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Building Scalable and Beautiful AngularJS Apps (Part 2): Web App Packaging and Publishing Best Practices

Doguhan Uluca was a speaker at ng-conf 2017, where he talked about Do More with Less JavaScript. Check out the full talk. For more about conference-related materials visit TheJavaScriptPromise.com.  This post is the second in a multi-part series on building scalable and beautiful Angular apps. Leveraging Existing Skills and Pushing the Envelope Web App Packaging […]

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March 27, 2017

Doguhan Uluca was a speaker at ng-conf 2017, where he talked about Do More with Less JavaScript. Check out the full talk. For more about conference-related materials visit TheJavaScriptPromise.com

This post is the second in a multi-part series on building scalable and beautiful Angular apps.

 

First things first: Running code is far more valuable than any blog post. So, launch the demo site here, check out the source code on GitHub and pull the Docker image without delay: docker pull duluca/angular1.5-starter.

Practice Good Code Hygiene with Browserify & Gulp

You expose your front-end code over port 80 to the open web. If this doesn’t scare you, it should. It is not difficult to mistakenly expose private keys, passwords or unintended static assets like images or source code. For this we need to separate the source code from the that is published on the internet. Furthermore, we would like to minify and combine our code to a single file, which is the most efficient way of sending clients data over http. This is something that will eventually change with http 2, but we are far from wide support of the technology at this point. Let’s examine the gulp tasks that we need to achieve these goals.

Gulp Task: Build

Let’s start with combining your dependencies into a single file. If you use npm as your only dependency repository; I recommend using Browserify to combine and minify your code. Browserify will allow you to require properly formed npm modules in the style of Node.js require statements but in your front-end application. This style of coding enables code sharing across modules and projects with eases, but also encourages developers to build unit testable, decoupled components that follow the single responsibility principal. I detail the benefits of Browserify here around the idea of using JavaScript full-stack, but the benefits still apply only when using it with Angular.

All Angular and JavaScript code goes under the parent app folder. Your angular app is bootstrapped in app/component/app/app.js file and all top-level dependencies are required from here. We configure app.js with Browserify as the entry-point with the build task located in the gulpfile.js file.

Gulp Task: Templates

As we discussed earlier, sending one large file down to the client is the most efficient way of sending your code assets down to the client in today’s internet. So, we need a way to bundle our various html templates into one file. For this, I use gulp-ng-templates, which builds all of your Angular templates in just one js file using Angular’s $templateCache provider. The output of this task is the template.js file that we then inject as a dependency in app.js.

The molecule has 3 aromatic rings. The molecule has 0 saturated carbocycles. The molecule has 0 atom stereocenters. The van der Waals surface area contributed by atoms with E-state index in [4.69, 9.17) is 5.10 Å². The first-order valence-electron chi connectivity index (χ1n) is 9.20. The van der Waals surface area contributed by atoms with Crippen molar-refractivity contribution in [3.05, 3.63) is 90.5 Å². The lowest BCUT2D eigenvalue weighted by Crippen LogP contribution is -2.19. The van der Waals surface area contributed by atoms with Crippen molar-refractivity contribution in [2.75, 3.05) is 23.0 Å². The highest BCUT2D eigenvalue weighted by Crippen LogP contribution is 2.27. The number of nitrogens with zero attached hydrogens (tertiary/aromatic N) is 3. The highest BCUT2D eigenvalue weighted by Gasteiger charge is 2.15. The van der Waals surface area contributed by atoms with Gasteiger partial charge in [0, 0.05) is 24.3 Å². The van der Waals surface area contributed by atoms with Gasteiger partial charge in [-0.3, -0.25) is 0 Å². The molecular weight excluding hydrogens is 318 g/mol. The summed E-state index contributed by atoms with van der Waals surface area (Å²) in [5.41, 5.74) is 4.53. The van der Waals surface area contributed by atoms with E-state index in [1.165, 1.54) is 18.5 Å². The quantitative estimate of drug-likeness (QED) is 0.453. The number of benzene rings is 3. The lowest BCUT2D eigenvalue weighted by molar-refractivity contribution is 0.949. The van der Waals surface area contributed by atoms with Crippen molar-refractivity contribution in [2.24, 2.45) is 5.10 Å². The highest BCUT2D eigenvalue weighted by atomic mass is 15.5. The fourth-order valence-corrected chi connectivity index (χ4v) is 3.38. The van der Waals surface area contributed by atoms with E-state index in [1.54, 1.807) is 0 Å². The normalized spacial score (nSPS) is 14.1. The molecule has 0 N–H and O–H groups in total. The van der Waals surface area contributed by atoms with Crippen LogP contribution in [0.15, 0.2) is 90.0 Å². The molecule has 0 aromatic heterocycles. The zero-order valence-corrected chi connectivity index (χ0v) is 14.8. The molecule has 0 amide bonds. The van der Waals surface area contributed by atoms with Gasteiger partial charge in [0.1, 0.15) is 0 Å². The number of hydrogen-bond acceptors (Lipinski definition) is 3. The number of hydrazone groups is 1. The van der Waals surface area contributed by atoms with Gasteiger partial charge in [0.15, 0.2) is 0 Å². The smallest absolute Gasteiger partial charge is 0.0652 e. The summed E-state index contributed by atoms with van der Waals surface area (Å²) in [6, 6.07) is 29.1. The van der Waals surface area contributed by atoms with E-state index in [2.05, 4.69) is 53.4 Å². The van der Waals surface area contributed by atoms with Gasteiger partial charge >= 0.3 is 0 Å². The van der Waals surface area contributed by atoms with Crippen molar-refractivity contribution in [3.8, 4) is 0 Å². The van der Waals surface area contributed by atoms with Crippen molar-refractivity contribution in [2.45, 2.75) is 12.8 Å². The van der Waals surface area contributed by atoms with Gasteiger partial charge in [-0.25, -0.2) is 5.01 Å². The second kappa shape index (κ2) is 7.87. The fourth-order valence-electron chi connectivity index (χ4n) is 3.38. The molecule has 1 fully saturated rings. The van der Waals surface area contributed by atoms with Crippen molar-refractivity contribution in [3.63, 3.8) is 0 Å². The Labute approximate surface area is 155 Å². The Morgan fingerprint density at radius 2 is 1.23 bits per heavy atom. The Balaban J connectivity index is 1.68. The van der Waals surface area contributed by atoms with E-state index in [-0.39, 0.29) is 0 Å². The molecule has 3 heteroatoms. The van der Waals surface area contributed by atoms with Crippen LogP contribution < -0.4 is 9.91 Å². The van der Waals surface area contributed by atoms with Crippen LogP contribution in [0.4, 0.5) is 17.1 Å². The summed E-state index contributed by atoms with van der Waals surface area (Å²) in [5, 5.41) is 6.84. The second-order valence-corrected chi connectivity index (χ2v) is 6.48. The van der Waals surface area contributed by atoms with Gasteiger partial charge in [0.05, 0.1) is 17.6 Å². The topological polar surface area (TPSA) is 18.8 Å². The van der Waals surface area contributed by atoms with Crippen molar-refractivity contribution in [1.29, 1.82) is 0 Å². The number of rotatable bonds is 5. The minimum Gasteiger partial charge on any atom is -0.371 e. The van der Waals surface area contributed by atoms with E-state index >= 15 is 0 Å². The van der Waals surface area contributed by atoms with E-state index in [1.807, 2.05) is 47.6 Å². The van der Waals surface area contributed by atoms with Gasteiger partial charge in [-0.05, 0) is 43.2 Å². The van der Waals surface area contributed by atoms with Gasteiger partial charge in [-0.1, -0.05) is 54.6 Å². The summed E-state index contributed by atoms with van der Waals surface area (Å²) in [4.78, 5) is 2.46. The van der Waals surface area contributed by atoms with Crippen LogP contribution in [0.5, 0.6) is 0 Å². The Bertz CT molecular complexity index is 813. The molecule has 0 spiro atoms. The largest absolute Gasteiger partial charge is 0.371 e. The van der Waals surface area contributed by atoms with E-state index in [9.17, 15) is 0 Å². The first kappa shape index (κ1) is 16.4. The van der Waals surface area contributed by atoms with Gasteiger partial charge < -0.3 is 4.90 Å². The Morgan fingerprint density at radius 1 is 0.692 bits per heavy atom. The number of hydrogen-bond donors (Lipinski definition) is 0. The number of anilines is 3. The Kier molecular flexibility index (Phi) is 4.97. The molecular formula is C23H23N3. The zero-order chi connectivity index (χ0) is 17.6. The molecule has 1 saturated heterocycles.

Gulp Task: Lint

Linting is a form of static code analysis, where we can configure and enforce coding standards and styles, but also discover unused or misnamed variables during build-time. In Angular Starter, I use the ubiquitous JSHint tool. The .jshintrc file contains a default set of coding standards and styles your team can follow. I’ve modified this configuration to allow for the JavaScript Standard style coding, which I find to result in easier to read, maintain and write JavaScript code.

If you’re using Visual Studio Code, the IDE will enforce your JSHint rules without further configuration.

Gulp Task: Static

To ensure code hygiene index.html should rarely ever be updated, because we only need to reference a single app.js file in html, since all js and html files are combined into a single file from in the build step. A notable exception are css resources, because you may want to use CDN links for these resources. Furthermore, I find it unreliable to compile, combine or minify 3rd party css resources.

All of your static assets should go under the static folder, which this gulp task will copy over to the public folder.

Bringing It Together in Public

We leverage Gulp.js to streamline our build tasks. The pre-built Gulp tasks, we reviewed above minify, combine JS, HTML and publish other static assets to a public folder, which is created from scratch ever time. Don’t check this folder into your code repository and don’t make code changes in this folder. In fact, I have configured Visual Studio code to hide this folder from default view. See .vscode/settings.json file to change the settings to your liking.

Creating the public folder from scratch every time ensures that you maintain a repeatable development pipeline and enforce a clean-room development environment to avoid mistakes and accidental exposure of assets.

Start Today

As German poet Goethe puts it, “what is not started today is never finished tomorrow.” Here’s the code on GitHub. Fork it, create issues with it, otherwise just clone it and use it. Start today.

If you have any questions, ask them on Twitter @duluca.

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